coals in the approximately two-acre area of Lake Welch, where this incident
occurred, to be insufficient to fulfill its duty of care (see, Mesick v State
of New York
, 118 AD2d 214, supra
Defense counsel argues in his post-trial memorandum of law that a general
awareness that a dangerous condition may be present is legally insufficient to
constitute notice of the particular condition that caused the injury (
Piacquadio v Recine Realty Corp.
, 84 NY2d 967, 969; Gloria v MGM
, 298 AD2d 355, 356). The Court finds that the present
situation presents a situation akin to those "where a known defect on the
premises is routinely left unattended and causes a recurring hazard (see,
Sweeney v D & J Vending
, 291 AD2d 443 [leaking vending machine];
David v New York City Hous. Auth.
, 284 AD2d 169 [leaks which caused
rainwater to accumulate in a stairwell]; McLaughlan v Waldbaums, Inc.
237 AD2d 335, 336 [unstable supermarket display])" (Gloria v MGM Emerald
, 298 AD2d 355, 356, supra
). The dangerous condition was the
presence of the hot coals and embers of which the State had notice. The failure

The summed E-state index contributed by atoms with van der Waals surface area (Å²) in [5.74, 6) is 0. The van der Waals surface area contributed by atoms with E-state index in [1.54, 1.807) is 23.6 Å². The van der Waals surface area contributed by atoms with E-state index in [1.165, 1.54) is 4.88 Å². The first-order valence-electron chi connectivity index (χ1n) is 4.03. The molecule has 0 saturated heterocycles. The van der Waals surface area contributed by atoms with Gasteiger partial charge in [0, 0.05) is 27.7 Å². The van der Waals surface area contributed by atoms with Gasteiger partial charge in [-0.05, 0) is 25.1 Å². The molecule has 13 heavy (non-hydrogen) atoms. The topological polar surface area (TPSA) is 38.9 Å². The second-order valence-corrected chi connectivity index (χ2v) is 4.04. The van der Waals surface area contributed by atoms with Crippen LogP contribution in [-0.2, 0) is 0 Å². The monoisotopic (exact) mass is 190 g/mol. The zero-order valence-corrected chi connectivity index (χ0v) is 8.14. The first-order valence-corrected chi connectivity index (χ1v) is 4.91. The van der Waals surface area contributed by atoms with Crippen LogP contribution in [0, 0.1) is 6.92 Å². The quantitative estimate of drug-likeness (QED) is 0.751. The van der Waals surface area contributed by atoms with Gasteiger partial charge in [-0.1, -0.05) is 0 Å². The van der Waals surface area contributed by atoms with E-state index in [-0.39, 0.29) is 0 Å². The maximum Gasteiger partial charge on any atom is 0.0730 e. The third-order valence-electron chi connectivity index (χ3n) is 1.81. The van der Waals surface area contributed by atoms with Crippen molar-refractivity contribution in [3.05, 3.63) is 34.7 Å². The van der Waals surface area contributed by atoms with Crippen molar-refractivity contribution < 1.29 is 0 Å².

to take reasonable steps to guard against injury caused the recurring hazardous
condition and claimant's reasonably foreseeable injury.
Notwithstanding my findings in regard to the defendant's actions, the fact
remains that the adults supervising must also bear some responsibility.
Testimony at trial was undisputed that one adult was apparently the sole
supervision of ten children of varying ages, including the claimant. Given the
circumstances of a large recreation area and varying movements and interests of
ten children, supervision of the entire group by a single adult was a truly
herculean task and, in this context, not reasonable. Therefore, while the
defendant is liable, it is not solely so since the actions of claimant's adult
supervision are also a proximate cause of the accident. I apportion the
responsibility for this unfortunate injury to claimant as 70% to the defendant
and 30% to the claimant's supervision. The Chief Clerk is directed to enter an
interlocutory judgment accordingly.
Counsel for both sides are hereby directed to consult with each other to
establish possible conference dates regarding the outstanding discovery with
respect to the issue of damages and to contact the Court regarding same within
30 days of receipt of this decision. The Court will then set the matter down
for trial on the issue of damages as soon as practical.
February 4, 2004
Plains, New York
HON. STEPHEN J. MIGNANO
Judge of the Court of
As the claim of Mary Collins is derivative in
nature and the infant claimant is the injured party, all references to claimant
will be to Chequel Morrell unless otherwise indicated.